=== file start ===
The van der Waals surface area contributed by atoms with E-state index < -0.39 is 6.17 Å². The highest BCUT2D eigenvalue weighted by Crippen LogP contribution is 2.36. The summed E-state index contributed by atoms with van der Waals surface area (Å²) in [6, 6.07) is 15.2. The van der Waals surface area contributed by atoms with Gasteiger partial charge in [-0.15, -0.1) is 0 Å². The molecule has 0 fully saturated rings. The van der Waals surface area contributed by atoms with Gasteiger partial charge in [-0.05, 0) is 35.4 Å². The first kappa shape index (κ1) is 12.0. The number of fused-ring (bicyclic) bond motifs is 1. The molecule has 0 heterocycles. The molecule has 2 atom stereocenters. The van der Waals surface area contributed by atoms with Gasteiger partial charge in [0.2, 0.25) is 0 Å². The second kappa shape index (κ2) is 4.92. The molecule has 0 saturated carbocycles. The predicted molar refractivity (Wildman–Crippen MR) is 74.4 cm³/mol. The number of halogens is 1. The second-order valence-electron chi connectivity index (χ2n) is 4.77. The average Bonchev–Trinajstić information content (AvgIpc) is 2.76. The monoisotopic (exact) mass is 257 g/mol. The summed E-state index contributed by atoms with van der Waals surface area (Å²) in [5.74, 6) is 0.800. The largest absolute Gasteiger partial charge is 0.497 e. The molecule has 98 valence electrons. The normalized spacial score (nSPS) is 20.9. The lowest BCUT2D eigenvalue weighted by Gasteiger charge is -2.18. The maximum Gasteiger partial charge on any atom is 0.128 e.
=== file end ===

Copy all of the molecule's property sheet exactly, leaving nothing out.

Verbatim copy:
The van der Waals surface area contributed by atoms with E-state index < -0.39 is 6.17 Å². The highest BCUT2D eigenvalue weighted by Crippen LogP contribution is 2.36. The summed E-state index contributed by atoms with van der Waals surface area (Å²) in [6, 6.07) is 15.2. The van der Waals surface area contributed by atoms with Gasteiger partial charge in [-0.15, -0.1) is 0 Å². The molecule has 0 fully saturated rings. The van der Waals surface area contributed by atoms with Gasteiger partial charge in [-0.05, 0) is 35.4 Å². The first kappa shape index (κ1) is 12.0. The number of fused-ring (bicyclic) bond motifs is 1. The molecule has 0 heterocycles. The molecule has 2 atom stereocenters. The van der Waals surface area contributed by atoms with Gasteiger partial charge in [0.2, 0.25) is 0 Å². The second kappa shape index (κ2) is 4.92. The molecule has 0 saturated carbocycles. The predicted molar refractivity (Wildman–Crippen MR) is 74.4 cm³/mol. The number of halogens is 1. The second-order valence-electron chi connectivity index (χ2n) is 4.77. The average Bonchev–Trinajstić information content (AvgIpc) is 2.76. The monoisotopic (exact) mass is 257 g/mol. The summed E-state index contributed by atoms with van der Waals surface area (Å²) in [5.74, 6) is 0.800. The largest absolute Gasteiger partial charge is 0.497 e. The molecule has 98 valence electrons. The normalized spacial score (nSPS) is 20.9. The lowest BCUT2D eigenvalue weighted by Gasteiger charge is -2.18. The maximum Gasteiger partial charge on any atom is 0.128 e.